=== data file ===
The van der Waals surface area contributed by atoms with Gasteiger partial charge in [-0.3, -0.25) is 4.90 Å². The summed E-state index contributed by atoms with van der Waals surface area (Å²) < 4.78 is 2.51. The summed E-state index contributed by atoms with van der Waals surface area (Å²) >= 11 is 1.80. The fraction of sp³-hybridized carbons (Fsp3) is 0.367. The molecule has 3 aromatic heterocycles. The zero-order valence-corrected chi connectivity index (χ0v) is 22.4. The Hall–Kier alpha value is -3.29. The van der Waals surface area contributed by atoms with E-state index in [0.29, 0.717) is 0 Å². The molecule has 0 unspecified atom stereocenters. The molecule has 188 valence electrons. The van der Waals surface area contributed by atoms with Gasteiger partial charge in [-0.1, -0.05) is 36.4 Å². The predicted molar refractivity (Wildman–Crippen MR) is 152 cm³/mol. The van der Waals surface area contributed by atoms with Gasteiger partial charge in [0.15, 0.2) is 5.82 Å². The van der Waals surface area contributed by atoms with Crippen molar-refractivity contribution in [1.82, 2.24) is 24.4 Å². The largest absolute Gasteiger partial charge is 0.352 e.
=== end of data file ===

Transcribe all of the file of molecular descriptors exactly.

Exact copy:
The van der Waals surface area contributed by atoms with Gasteiger partial charge in [-0.3, -0.25) is 4.90 Å². The summed E-state index contributed by atoms with van der Waals surface area (Å²) < 4.78 is 2.51. The summed E-state index contributed by atoms with van der Waals surface area (Å²) >= 11 is 1.80. The fraction of sp³-hybridized carbons (Fsp3) is 0.367. The molecule has 3 aromatic heterocycles. The zero-order valence-corrected chi connectivity index (χ0v) is 22.4. The Hall–Kier alpha value is -3.29. The van der Waals surface area contributed by atoms with E-state index in [0.29, 0.717) is 0 Å². The molecule has 0 unspecified atom stereocenters. The molecule has 188 valence electrons. The van der Waals surface area contributed by atoms with Gasteiger partial charge in [-0.1, -0.05) is 36.4 Å². The predicted molar refractivity (Wildman–Crippen MR) is 152 cm³/mol. The van der Waals surface area contributed by atoms with Gasteiger partial charge in [0.15, 0.2) is 5.82 Å². The van der Waals surface area contributed by atoms with Crippen molar-refractivity contribution in [1.82, 2.24) is 24.4 Å². The largest absolute Gasteiger partial charge is 0.352 e.